2007 PIMS-CSC Seminar - 03
- Date: 10/19/2007
Simon Fraser University
Finite element analysis of CAD large assemblies
In today's product development and engineering process, usage of computer aided design (CAD) platform is an obvious choice. It allows creating of quite realistic models, precisely describing not only the geometry of the developed prototype, but also its physical properties. These models, usually referred as parts, are brought together (assembled) into assemblies, like it occurs in real world. The final digital prototype consists sometimes of thousands of parts and sub-assemblies. Thus, its finite element based optimization is limited by computing architectures that cannot hold and process large models in a timely way. It is therefore desirable to use multiprocessor parallel computers to solve large mathematical systems.
We propose to apply domain decomposition methodology (DDM) to run numerical simulation of CAD large assemblies. Instead of exporting a complex assembly as a single component, and later dividing it into numerous, randomly created sub-domains, we propose to use assembly topology, which was previously created by designer while modelling process period. Thus, each part represents an independent sub-domain, and could be analyzed simultaneously with other parts, by sharing only the contact information. One of the main goals of this research is to handle various types of nonconformities on the adjacent sub-domains. In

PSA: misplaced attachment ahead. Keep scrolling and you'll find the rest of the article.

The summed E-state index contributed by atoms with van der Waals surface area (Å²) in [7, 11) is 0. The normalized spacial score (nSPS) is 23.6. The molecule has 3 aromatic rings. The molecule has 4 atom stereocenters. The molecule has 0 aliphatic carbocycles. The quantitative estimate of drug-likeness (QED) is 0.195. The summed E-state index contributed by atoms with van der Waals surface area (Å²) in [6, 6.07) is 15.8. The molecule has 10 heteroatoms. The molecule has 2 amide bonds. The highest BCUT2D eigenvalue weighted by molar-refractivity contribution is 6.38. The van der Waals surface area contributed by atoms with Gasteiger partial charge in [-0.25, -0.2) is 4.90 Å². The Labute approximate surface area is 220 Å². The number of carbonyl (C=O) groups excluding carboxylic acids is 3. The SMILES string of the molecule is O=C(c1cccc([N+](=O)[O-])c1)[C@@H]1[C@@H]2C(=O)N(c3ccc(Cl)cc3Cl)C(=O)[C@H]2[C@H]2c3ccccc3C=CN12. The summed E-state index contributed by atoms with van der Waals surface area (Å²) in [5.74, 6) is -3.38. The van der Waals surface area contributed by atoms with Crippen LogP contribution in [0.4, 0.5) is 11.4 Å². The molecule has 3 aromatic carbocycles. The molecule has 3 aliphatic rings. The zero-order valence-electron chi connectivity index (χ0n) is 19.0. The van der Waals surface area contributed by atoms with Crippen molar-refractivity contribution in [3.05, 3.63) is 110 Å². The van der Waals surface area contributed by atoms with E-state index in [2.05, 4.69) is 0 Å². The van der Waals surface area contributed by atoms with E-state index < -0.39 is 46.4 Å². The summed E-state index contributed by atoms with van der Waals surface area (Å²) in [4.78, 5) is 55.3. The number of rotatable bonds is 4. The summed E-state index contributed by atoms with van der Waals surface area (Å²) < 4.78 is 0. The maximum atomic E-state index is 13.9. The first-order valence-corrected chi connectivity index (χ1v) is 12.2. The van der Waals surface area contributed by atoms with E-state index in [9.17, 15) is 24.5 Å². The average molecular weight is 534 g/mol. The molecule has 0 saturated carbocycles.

order to enforce the matching of the local solutions, interface conditions and projection operators have to be written on the boundaries between sub-domains. These terms and conditions are imposed iteratively. The convergence rate is very sensitive to these interface conditions. The classical Schwarz algorithm without overlap, the mortar element method as well as FETI-based methods are presented.
A brief presentation of the finite element open-source FreeFem3D software could be initiated.
2:30pm, Rm. 8500, TASC II